Genitourinary Radiology > Adrenal Glands > Myelolipoma


Myelolipoma

Myelolipomas are a benign, nonfunctional tumor of the adrenal cortex composed of adipose and hematopoietic tissues with variable foci of hemorrhage. They are usually an incidental finding, though larger tumors may cause symptoms due to mass effect.

Plain films show a radiolucent suprarenal mass displacing the renal axis--especially if large.

Ultrasound shows a suprarenal lesion with increased echogenicity and decreased sound-through transmission beyond the mass.

On CT scan, myelolipomas appear as a well-defined, heterogeneous lesion with ocassional foci of calcification. Most are less than 5 cm but they may ocassionally be much larger (greater than 20 cm.).

MRI: high signal intensity on T1 (due to adipose tissue or methemoglobin from hemorrhage). If the adrenal mass contains macroscopic fat, then the lesion would get darked (saturate out) on fat saturation sequences.

Large left suprarenal mass (M) with low (fat) density seen on this plain film centered on the kidneys.  The left suprarenal mass had mass effect on the adjacent kidney distorting the upper pole and pushing the kidney inferiorly.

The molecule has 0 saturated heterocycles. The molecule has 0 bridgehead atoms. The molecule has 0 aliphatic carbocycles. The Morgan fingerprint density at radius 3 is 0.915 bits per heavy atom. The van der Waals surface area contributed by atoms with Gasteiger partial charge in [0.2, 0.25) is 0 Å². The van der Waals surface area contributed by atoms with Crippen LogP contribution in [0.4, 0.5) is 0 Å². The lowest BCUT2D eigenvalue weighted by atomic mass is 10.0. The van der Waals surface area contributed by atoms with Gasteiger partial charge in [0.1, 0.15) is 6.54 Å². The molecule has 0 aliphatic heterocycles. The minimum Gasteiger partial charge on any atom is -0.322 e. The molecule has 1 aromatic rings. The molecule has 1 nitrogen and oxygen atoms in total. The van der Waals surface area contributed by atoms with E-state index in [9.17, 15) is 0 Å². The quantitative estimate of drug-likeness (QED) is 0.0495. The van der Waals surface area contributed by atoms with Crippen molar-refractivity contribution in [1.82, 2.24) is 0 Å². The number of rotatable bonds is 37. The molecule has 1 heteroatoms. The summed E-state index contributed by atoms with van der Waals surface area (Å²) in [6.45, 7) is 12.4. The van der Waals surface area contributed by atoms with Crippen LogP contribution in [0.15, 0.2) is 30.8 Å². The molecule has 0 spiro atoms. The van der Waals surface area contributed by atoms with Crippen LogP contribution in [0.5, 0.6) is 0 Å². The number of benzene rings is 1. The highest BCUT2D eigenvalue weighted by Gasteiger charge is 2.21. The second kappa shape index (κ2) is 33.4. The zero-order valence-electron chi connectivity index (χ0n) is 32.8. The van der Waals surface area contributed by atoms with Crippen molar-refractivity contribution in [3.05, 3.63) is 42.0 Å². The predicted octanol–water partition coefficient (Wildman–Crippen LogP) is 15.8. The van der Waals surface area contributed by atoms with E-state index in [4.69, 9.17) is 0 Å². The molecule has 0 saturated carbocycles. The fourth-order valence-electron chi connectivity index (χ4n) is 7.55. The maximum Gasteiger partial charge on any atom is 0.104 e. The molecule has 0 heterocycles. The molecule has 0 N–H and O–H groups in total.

Enhanced CT scan of the abdomen shows a fatty mass (M) in the left adrenal gland (arrow shows body of adrenal).  The mass is the exact same density as the retroperitoneal fat (R) confirming this is a fatty lesion. HELP WITH LABELS

T2 weighted no fat saturation coronal image (a), T1 weighted fat saturated coronal image (b), T2 weighted fat saturation axial image and (d) T1 weighted fat saturation coronal image shows a fatty mass (M) in the right adrenal gland. The signal of this lesion is bright on non-fat saturation images but become dark on fat saturation images confirming a fat containing adrenal mass which is pathognomonic for myelolipoma.


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